Captain Harris calculates the slain at several hundreds, and among them the oryx, or gemsbok, which splendid antelope he describes as the animal that in all probability gave birth to the figure of the fabulous unicorn. “When seen en profile,he says, “ the long straight horns so exactly cover each other that the existence of two might almost be doubted; and whilst rude delineations in this posture have been discovered in many of the Bushmen caves, the algazel, a corresponding species in North Africa, is to be found similarly represented on the sculptured monuments of ancient Egypt and Nubia. The onyx is a powerful and dangerous antagonist, charging viciously, and defending itself, when hard pressed, with wonderful intrepidity and address. Its skeleton has not unfrequently been found locked in that of a lion--the latter having been transfixed by its formidable horns in a conflict which has proved fatal to both the combatants !" The quantity of game thus immolated is not, however, extraordinary, when herds of antelopes, quaggas, gnoos, &c. were seen by our author congregated in one plain to the number of 15,000 !

The collection made by Captain Harris “consisted of two perfect crania of every species of game quadruped to be found in Southern Africa-together with skins of the lion, quagga, zebra, ostrich, &c.,

tails of the cameleopard, and tusks of elephants and hippopotami, besides elaborate drawings of every animal that interests the Sportsman, from the tall giraffe to the minutest antelope."

Captain Harris has seen much, and describes what he has seen like a man of observation and a Gentleman; and though his “ Narrative" in some instances is a leetle too highly colored, it will be read with interest by all who delight in daring adventure and the excitement of those Wild Sports detailed in the volume before us.

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If a horse have any tricks or defects discoverable in the stable, you may be quite sure that, if you proceed to observe him there immediately after lie is led into his stall, the dealer or his satellites will not allow him to rest a moment, but will keep him constantly on the fret, either by cracking a whip, speaking sharply, or by going up to him every now and then under the pretence of altering his clothes, tightening his head-stall or roller, or by some similar manæuvre.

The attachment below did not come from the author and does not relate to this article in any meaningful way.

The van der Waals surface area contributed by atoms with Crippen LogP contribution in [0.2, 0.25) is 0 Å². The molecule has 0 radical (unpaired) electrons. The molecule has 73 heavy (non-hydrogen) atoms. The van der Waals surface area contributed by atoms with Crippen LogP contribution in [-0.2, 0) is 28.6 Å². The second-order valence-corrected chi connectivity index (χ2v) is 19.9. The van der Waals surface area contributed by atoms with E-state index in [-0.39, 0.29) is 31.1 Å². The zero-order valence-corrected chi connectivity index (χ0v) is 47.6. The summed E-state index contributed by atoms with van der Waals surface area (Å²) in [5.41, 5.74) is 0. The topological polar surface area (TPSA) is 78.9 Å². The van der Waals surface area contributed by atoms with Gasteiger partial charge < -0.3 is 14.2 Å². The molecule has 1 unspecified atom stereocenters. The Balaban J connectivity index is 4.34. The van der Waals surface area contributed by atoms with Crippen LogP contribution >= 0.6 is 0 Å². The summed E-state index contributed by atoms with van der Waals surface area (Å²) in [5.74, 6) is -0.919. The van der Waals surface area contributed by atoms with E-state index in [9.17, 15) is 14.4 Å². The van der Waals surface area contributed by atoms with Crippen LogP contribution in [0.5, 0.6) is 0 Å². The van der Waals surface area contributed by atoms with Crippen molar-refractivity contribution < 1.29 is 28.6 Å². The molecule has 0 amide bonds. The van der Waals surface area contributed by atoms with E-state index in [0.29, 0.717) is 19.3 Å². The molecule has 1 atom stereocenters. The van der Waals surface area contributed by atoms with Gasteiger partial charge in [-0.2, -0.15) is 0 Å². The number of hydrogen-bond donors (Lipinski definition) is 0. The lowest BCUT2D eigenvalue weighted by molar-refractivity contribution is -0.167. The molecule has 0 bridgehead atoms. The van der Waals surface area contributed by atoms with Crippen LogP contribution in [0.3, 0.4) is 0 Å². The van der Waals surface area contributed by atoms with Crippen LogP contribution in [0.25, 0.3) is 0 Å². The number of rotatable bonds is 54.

Your best plan, therefore, is to appear not to wish to pay any regard to the horse you

have an idea of purchasing, but look at another, and order him to be led out. While this second horse is undergoing the different operations of having his mane and tail combed out, his posteriors titillated by the enlivening administration of a small piece of ginger, and his head decorated with a well pipe-clayed bridle, keep your eye upon the first horse, and try if you can detect any of the following defects or bad symptoms about him.

I have already said that the horse that vents frequently is sure to have bad digestion and weak bowels. It is in the stable that you

will have the best opportunity of noticing this peculiarity. Here also you will have perhaps the only chance of discovering a crib-biter, which may be done, first, by examining the manger in order to detect the marks of the teeth; and, secondly, by remarking if the horse attempt to lay hold of it: I say attempt, because his master, by a slight wave of the whip, will most assuredly not allow him to crib outright in the presence of a customer. Marks of the teeth upon the rack or manger are not infallible signs of a crib-biter, because many a horse will lay hold of them while being cleaned, and moreover they may have been made by some other horse : still they are not to be overlooked.